H. Scott Seal


H. Scott Seal is the managing editor of the Portageville Missourian-News and has over 30 years of newspapering experience.


City street crews came through for citizens

Friday, March 13, 2015

An extreme thank you is appropriate for the hardy souls in the Portageville Street Division, farmers and other volunteers for their dedication and fantastic job of removing the snow and ice from Portageville city streets.

Let's face it. This winter has been somewhat exceptional on the weather front for our region. We did not experience the extended electrical outage that we faced just a few, short years ago. But the snowfall and ice combined to close schools and businesses and brought much of our community and region to a standstill.

When Wednesday rolled around this past week, everyone knew we were in for a humdinger.

But as most of us went to bed Wednesday night and into the early morning hours of Thursday, street crews in Portageville were already hard at work. By Thursday afternoon, most of the main streets in Portageville were cleared. Those who had no choice but to venture out were able to make their way, thanks to the long hours of work by the city crews.

Like most other activities, to be successful, our city crews needed three elements - adequate equipment, extensive training and dedication. Without reservation, the City came through with flying colors and, what well could have been a dangerous issue for our streets, became a success story instead. Granted, there will still be those who complain that their particular street was not cleared. But the major streets that carry us to our businesses, our stores and our medical facilities were.

It's difficult for any community to address the ravages of Mother Nature, especially in a region such as ours, where these major winter storms are fairly uncommon. However, city leaders recognized the potential far in advance and made plans accordingly. The clean streets and access to our vital city services speaks volumes for those on the front lines. We're proud of the tireless efforts and sound leadership that carried us through the past three weeks.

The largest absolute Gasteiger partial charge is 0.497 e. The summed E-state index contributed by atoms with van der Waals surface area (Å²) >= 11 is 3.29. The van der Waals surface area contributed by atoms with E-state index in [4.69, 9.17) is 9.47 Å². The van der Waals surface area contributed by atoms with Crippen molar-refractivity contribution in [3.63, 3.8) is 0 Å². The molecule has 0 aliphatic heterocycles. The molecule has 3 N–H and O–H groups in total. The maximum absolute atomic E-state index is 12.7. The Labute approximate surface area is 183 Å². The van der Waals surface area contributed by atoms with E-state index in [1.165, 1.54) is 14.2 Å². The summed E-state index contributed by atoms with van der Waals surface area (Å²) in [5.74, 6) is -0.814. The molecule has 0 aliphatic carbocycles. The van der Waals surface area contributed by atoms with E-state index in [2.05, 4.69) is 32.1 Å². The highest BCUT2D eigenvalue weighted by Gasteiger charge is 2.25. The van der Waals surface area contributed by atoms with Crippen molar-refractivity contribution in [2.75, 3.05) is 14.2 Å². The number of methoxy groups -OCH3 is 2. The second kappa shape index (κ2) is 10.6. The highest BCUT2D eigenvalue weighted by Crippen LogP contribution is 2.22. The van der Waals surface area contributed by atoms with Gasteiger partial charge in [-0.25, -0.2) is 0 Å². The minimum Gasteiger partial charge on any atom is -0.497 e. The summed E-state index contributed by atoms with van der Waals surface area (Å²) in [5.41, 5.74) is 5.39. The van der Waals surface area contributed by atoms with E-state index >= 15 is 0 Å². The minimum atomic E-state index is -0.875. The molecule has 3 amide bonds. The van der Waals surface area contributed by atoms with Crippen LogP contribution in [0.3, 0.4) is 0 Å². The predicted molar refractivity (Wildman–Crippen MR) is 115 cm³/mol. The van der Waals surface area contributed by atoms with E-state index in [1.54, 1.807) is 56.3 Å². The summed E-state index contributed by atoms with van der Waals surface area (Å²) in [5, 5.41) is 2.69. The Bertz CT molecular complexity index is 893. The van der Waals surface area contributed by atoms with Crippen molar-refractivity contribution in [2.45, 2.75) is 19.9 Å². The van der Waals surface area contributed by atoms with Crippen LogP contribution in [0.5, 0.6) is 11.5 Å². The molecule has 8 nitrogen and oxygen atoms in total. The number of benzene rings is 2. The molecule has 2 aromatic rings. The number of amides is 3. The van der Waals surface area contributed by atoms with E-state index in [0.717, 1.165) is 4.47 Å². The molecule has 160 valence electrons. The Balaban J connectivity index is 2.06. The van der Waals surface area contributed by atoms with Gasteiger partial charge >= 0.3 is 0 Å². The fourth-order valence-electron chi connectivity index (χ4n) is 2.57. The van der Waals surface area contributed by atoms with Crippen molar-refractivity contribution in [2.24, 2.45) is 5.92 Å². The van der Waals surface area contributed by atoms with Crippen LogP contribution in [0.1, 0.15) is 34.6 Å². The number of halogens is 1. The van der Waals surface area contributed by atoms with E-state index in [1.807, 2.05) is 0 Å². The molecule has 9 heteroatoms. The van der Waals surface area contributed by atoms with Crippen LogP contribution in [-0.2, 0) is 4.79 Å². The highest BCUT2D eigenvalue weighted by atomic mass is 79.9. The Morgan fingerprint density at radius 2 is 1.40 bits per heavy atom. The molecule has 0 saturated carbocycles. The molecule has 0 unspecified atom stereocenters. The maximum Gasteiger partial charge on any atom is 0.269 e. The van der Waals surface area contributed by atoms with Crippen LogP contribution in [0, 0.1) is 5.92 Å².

But, where has all the snow fun gone?

It is during a winter storm like this when I am reminded of the many times as young, grade school boys, we would venture out and make snow forts, have snow ball wars or build snow men. I remember one time, several neighborhood kids built a nine-foot snowman. With the amount of snow that fell last week, it would have been perfect for building another one. We even had to use a ladder as a ramp to put up the middle section.

Snow also made it easy for tracking down rabbits. Since we were out of school, playing like pioneers, we would head to the creek beds and look for them. Since it was nearing the end of the season, we grabbed our 410's and "went huntin' wabbits." I hunted in the field behind my father's house. It was our property, so I did not have any problems. I may have been 100 yards away from the house, when I saw two grey ears in the thicket. I aimed, pulled the trigger, and bang. I shot my first wild game. I proudly walked backed into the house and said I had dinner for tonight, and demanded my stepmother make a pot of dumplings to go with them. Would you believe they laughed at me? I could not believe how much meat that little rabbit had. However, later in life, my bubble burst, when I was told they had also added chicken. That was the end of my hunting days.

We had to make our own entertainment. We did not have Playstations, Game Boys or the other latest entertainment systems of today. No matter what the temperatures, we took to the outdoors. For the most part, as a school child, you were lucky to have a television in your bedroom. Very few did back in the '70's. I finally got a cable connection placed in my room, but had to use an older model, black and white television. Hey, I didn't complain. I was still able to watch what I wanted to all by myself.

My wife and I drove around the area after last week's snowstorm and did not see one child playing outside. We saw two snowmen, maybe three. My, how time and kids have changed.